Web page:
here for bearing removal instructions
aren't a step by step guide to fitting a TS1 and assume you
already have some mechanical knowledge and experience of working
with Lambretta engines. Despite the heading most of these steps
are fairly generic for bearing replacement. The only difference
with a TS1 is the use of high quality, high load bearings. Don't
be tempted to cut costs here & use Indian bearings, German or
Japanese are the best. For a list of bearings and oil seals see the table
at the bottom of this page or click here.
As the heading mentions this is an
installation so all the necessary disassembly has already been
done inc. dismantling the engine & magneto side.
Remove the existing oil seal from the plate.
and the drive side.
The plate has a small lip to it on the side where the crank cheek
I've fashioned a tool using old bearings & a large nut
& bolt to pull the bearing into the heated housing. Ensure
the bearing goes in straight & doesn't twist.
This picture shows the oil seal loosely fitted. This needs to
be pressed in so that it is flush with the plate face (see 5.) Note
the orientation of the oil seal.
the bearing has been fitted check that there is sufficient recess
for the crank seal plate & the hallite washer to fit
This is the other side of the retaining plate. The oil seal spring
should always face the crank web cheek.
another view of the recess showing the required clearance.
This picture & the next show the oil seal correctly seated into the crank seal plate &
ready to be fitted.
some grease to the hallite washer & fit this into the recess.
Ensure it is flush & covers the drive side bearing edge.
seal plate with oil seal correctly fitted & orientated.
the hallite washer fitted the crank seal plate is now ready to be
are all the required components for drive side re-assembly
inc. a hallite washer & a brand new 6305 decent quality (SKF,
FAG etc.) high load bearing (see
bearings section below)
4 new screws & tighten these as much as possible. You may want
to use an impact screwdriver to get these sufficiently tight &
perhaps some loctite (see below) to hold the screws (ensure the holes are grease
Instead of the crappy screws that most dealers sell, try to use TORX
screws. This style of drive is both strong and neat and a good
choice for this application.
Try not to use loctite as there are many different strengths
available for different aplications. If I have to, I always use the
one that states 'for parts that need to be disassembled' Most
definitely do not use stud lock or bearing retainer!
seriously heat up the drive side bearing housing from both the
magneto side ...
tend to use a centre punch on the edge of the screws instead of
loctite to secure these.
Series III engine bearings & seals
Bearings and seals are a specialist area, if you have
trouble locating any of these listed below I recommend you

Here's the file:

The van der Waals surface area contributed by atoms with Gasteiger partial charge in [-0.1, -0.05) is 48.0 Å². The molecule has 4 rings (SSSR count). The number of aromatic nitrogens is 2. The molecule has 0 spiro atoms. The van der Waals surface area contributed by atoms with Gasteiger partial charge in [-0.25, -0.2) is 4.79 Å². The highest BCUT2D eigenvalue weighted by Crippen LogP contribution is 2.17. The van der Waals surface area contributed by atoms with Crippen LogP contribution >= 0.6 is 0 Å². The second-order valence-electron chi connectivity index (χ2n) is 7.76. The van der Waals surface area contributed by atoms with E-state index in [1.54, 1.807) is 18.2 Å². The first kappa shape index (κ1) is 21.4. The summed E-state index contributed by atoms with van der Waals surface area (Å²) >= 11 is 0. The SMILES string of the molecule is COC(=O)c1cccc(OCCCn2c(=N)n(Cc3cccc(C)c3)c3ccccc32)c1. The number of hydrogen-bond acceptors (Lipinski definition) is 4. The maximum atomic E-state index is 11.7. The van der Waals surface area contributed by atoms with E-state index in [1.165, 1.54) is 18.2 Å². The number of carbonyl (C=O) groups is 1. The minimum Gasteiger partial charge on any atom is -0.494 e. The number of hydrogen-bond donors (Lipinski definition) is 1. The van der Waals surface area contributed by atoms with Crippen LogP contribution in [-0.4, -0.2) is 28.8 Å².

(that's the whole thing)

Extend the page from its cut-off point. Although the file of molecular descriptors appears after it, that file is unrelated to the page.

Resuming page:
check with M.B. Developments as they only use the best.
|| Oil seals
| Flywheel/Magneto side: NU2205 ECP (GP200
crankshaft only) or NU205E (all others) Bearing size: 25x52x15)
NU2205 ECP prefix apparently refers to "Extra Capacity Plastic
Cage" This has an improved inner construction, resulting
in better lubrication and the ability to sustain higher
| Magneto side: 33-52-6 & 25-42-6
| Drive side: 6305
C3 (size: 25x62x17) Use a decent brand i.e. SKF/FAG and always
select "C3" 6305 bearings.
There are various types of bearing
available including 6305-2RS1. The prefix means that the bearing
has removable sides. 2RS denotes rubber shields, whereas 2Z or
ZZ means it has 2 metal shields. In either case remember to
remove one before fitting to allow oil in!
Innocenti engineers found
that when fitting standard 6305 drive side bearings to engines
these would quickly wear out. This was due to expansion caused by
excessive heat from the crankshaft and cylinder cycles. The C3
has a radial internal clearance that is greater than a normal
6305. They are marked either "000" or "C3" and are found to last
a lot longer in high performance engines.
|Drive side: 33-50-6
For the drive side oil seal try to find double lip seals,
these will have an AS suffix. This seal faces the gearbox and helps to prevent oil
seepage into the crankshaft area should the
gearbox become "pressurised" i.e. filler plug breather hole
becomes clogged. The additional lip is used to prevent damage to
the main sealing lip from external contaminants. However they
raise the low pressure aspect of the seal to a seal that can
hold up to 5 bar i.e. good for crankshafts. However twice as
many sealing surfaces means twice as much friction. This "double lip" seal was originally produced
by a company called "Rolf" and are now available from different manufacturers
and in different materials i.e. Corteco (blue in colour) and
Viton (brown). Viton material can be identified by the FPM
prefix and these are very resistant to oil/petrol and cope with
higher temperatures (200°C)
Therefore a Lambretta drive side Viton seal with a double lip
would be FPM33x50x6AS.
| A special stepped Lambretta bearing
is used for the rear wheel
||Rear wheel: 32-45-6
| Gear box end plate bearing: 6004 (all models)
| Front wheel bearing 6201 (all models)
|| Inner needle roller (fits into casing): 16-22-12
| Layshaft endplate inner race: 20*24*10
|| Kick start shaft 22-32-5.5
Small end needle
needle roller: 16*22*12
| Avoid cheap needle roller gearbox bearings as
these will fail! Try to find INA needle roller bearings which are
made in Germany made. These are manufactured from higher grade steel and
are precision ground to finer tolerances than the Indian
equivalents. Unfortunately they're not cheap and retail between
for £5 and £6.50 each. However they will not fail and will
outlast any engine rebuild.
Props to Jem Booth and others for some of the information on this page.